To understand Wales, one must listen to its most celebrated voices.
Authors and novelists. Poets and musicians. Movers and shakers. This small, yet ancient nation is steeped in an immense tradition of storytelling. Something about its sprawling countryside has cultivated centuries of creativity, urging its great minds to pick up a pen or quill and join the cultural symphony to merge myth, legend, and history in an attempt to immortalize their experiences for future generations.
In Wales, Roald Dahl envisioned a chocolate factory and a young boy who discovers a golden ticket, Philip Pullman imagined a world in which human’s souls took the form of animals, and Dylan Thomas urged his readers to not go gentle into that good night, to rage, rage against the dying of the light.
It’s in this spirit of storytelling that Wales celebrates the Year of Legends in 2017. From tales of epic heroes such as King Arthur to those of local heroes — cheese-makers, wildlife protectors, adrenaline junkies, the masters of their fields who make Wales a nation built on the stuff of legends.
Perhaps the most ubiquitous Welsh legend is the one that adorns the nation’s red, white, and green flag: the dragon.
To explore the origin of the country’s relationship with the giant winged beasts, travel to Dinas Emrys in northern Wales. While admiring the views of the countryside dotted with cows and cascading waterfalls, know that underfoot lies a hidden cave that once held a legendary battle between a red and a white dragon. The red dragon’s victory was said to prophesize the coming of King Arthur.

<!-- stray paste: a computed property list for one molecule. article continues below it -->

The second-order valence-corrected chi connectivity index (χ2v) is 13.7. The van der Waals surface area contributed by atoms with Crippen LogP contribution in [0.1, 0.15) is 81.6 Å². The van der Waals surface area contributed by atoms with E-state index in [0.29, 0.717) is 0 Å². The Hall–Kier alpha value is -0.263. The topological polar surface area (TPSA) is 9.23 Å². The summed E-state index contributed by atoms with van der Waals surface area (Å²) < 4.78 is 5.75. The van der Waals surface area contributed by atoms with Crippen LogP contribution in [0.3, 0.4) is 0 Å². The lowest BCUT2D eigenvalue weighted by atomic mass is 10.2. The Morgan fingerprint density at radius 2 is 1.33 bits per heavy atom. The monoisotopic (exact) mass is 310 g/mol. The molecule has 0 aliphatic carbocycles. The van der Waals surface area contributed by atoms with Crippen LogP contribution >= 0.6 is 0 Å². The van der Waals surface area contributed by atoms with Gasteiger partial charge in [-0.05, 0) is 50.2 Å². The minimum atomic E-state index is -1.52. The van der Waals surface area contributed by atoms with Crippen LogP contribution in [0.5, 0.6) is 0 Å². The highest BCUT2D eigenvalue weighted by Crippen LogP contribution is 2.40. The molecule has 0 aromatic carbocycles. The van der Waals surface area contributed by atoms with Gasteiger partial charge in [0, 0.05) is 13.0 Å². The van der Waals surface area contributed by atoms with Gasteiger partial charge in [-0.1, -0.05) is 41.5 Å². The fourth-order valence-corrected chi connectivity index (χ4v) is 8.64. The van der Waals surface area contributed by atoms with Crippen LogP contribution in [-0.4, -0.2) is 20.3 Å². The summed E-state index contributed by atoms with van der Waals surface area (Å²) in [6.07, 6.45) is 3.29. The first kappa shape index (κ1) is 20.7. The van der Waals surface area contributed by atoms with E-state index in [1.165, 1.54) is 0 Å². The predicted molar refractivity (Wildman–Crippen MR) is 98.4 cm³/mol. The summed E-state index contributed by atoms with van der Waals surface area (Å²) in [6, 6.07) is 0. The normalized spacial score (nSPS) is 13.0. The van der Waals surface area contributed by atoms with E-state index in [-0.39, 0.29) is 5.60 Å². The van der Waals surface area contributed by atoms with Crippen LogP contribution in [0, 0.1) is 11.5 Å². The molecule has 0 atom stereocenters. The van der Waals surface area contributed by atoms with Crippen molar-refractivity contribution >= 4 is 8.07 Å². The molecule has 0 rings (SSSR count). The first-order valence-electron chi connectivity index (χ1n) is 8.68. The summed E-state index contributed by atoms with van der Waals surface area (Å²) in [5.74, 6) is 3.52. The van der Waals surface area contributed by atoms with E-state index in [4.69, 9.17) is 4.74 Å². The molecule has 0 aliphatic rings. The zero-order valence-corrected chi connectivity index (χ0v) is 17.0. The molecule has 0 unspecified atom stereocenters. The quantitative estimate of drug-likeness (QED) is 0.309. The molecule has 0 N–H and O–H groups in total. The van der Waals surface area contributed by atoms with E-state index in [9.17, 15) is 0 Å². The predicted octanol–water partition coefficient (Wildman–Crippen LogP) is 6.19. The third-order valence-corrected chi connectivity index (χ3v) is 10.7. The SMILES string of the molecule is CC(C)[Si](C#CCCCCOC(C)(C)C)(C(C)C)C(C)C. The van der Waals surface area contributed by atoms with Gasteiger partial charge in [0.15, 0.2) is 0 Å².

Though sightings are rare, the keenest observers may catch a glimpse of these mythological creatures around Wales today. Visitors touring the ancient castles around the nation last year claimed to spot the colossal beast soaring through the skies and seeking a new home, so keep an eye out as you explore these historical structures. While dining, look for the fiery dragon of Gwynt y Ddraig, a refreshing Welsh cider with a name that means “Dragon’s Wind.”
To follow in the footsteps of one of Wales’ most beloved and well-known legends, make your way to Carmarthen in the South West.
You may recall the old rhyme: “When Merlin’s Oak comes tumbling down, down shall fall Carmarthen Town.” It was here that the wizard who went on to serve as King Arthur’s advisor was born, and you can see a fragment of the oak tree he bewitched in the County Museum. Don’t believe the legend? When the oak tree was felled in 1878, the town was ravaged by the worst floods in its history. And don’t forget to stop by Bryn Myyrdin, or Merlin’s Hill, in the northeastern part of town, where he was once imprisoned. Listen carefully — some say you can still hear him groaning!
Of all the Welsh legends, perhaps the most important to the nation’s history and culture is that of Saint David, the patron saint of Wales.
Journey to his cathedral in Pembrokeshire to admire its historical architecture — in the 12th century, the Pope declared that three pilgrimages there were equivalent to one to Jerusalem. Note the white doves that grace the sculptures and stained glass depictions of him. Once, as David was preaching to the village of Llanddewi Brefi, a white dove perched on his shoulder, causing the ground beneath him to rise up and allowing his voice to carry over the crowd more easily. This is considered his most famous miracle.
A visit to Wales is incomplete without an exploration of the many legends that form the cultural foundation of this rich nation.
To find the right path for you, check out the Land of Legends travel planner at http://www.landoflegends.wales/. Every legendary voyage begins with a single step. Your journey awaits.